Which of the following is a benefit of compounding for pediatric patients?


Reducing the cost of medications for caregivers

Improving adherence by flavoring medications

Preparing copies of commercially available medications

Preparing medications without a prescription

Which of the following is true regarding oral liquid compounds for a pediatric patient?


Tablets should always be used to obtain the active ingredient for the oral liquid

Excipients should be reviewed for safety in the specific patient

Gummies and lozenges are common oral liquid preparations

Once powders have been reconstituted to prepare an oral liquid, they do not have specific storage conditions

Which of the following excipients can cause central nervous system effects in pediatric patients?


Coloring agents



Which of the following noncaloric sweetening agents would be preferred in a pediatric patient with diabetes and no other medical conditions?





Which of the following flavors can mask the acid or sour tastes of medications?





A notable developmental change among pediatric patients is decreased intestinal transit time. Which of the following pharmacodynamic processes is affected by decreased intestinal transit time?






Which of the following is true regarding the preparation of pediatric dosage forms?


Nine validated formulas are available to prepare pediatric licorice compounds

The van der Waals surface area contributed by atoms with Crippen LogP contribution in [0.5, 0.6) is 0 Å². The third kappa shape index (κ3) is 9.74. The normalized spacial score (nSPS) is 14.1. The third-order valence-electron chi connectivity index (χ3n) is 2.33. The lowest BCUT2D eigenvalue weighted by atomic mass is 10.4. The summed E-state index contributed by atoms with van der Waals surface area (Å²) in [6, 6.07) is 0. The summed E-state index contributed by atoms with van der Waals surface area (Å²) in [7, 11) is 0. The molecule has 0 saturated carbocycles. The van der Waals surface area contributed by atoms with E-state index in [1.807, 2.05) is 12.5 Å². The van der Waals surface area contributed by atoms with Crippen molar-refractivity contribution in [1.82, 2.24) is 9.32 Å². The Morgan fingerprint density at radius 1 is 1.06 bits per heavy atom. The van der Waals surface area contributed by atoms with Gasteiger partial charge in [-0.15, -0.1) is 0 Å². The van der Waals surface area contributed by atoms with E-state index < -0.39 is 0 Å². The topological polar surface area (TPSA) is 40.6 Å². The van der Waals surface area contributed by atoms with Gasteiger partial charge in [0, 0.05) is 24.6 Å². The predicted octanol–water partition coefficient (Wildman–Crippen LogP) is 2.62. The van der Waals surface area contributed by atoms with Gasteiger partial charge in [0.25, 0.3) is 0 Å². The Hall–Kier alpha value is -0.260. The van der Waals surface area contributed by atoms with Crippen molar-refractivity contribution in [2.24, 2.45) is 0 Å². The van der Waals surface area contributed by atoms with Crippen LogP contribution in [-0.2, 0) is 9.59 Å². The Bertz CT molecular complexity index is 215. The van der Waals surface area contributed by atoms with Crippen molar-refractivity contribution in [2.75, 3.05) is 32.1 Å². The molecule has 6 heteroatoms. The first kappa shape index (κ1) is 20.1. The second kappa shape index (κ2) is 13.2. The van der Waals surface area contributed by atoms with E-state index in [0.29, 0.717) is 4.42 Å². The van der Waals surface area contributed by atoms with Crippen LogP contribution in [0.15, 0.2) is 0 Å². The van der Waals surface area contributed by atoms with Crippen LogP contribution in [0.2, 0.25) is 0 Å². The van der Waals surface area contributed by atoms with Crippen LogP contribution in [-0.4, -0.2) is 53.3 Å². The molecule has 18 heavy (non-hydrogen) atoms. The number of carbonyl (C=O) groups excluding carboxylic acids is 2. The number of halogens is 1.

Cost is not an issue when preparing pediatric medications

Adherence to the medication can be caregiver-dependent

The quantity of the dose is not an issue, as children are accepting large volumes of medications

True or False: Every state board of pharmacy considers flavoring a version of pharmaceutical compounding.




Children prefer which of the following tastes?





Which of the following is not a benefit of compounding for pediatric patients?

Removing unwanted or intolerant ingredients

Creating a new medication without the use of a formula

Changing the flavor of a medication for a child with ADHD

Changing a solid oral dosage form to a liquid dosage form to improve adherence


Allen L. The Art, Science, and Technology of Pharmaceutical Compounding. The American Pharmacists Association. 2016.

Children make up one-third of the population in the United States (US) ChildStats. America's Children: Key National Indicators of Well-Being, 2023. Demographic Background. 2023. Accessed January 26, 2024.

Chai G, Governale L, McMahon AW et al. Trends of outpatient prescription drug utilization in US children, 2002–2010. Pediatrics. 2012;130(1):23–31.

Malkawi WA, AlRafayah E, AlHazabreh M, AbuLaila S, Al-Ghananeem AM. Formulation Challenges and Strategies to Develop Pediatric Dosage Forms. Children (Basel). 2022;9(4):488. Published 2022 Apr 1. doi:10.3390/children9040488

Allen HC, Garbe MC, Lees J, et al. Off-Label Medication use in Children, More Common than We Think: A Systematic Review of the Literature. J Okla State Med Assoc. 2018;111(8):776-783.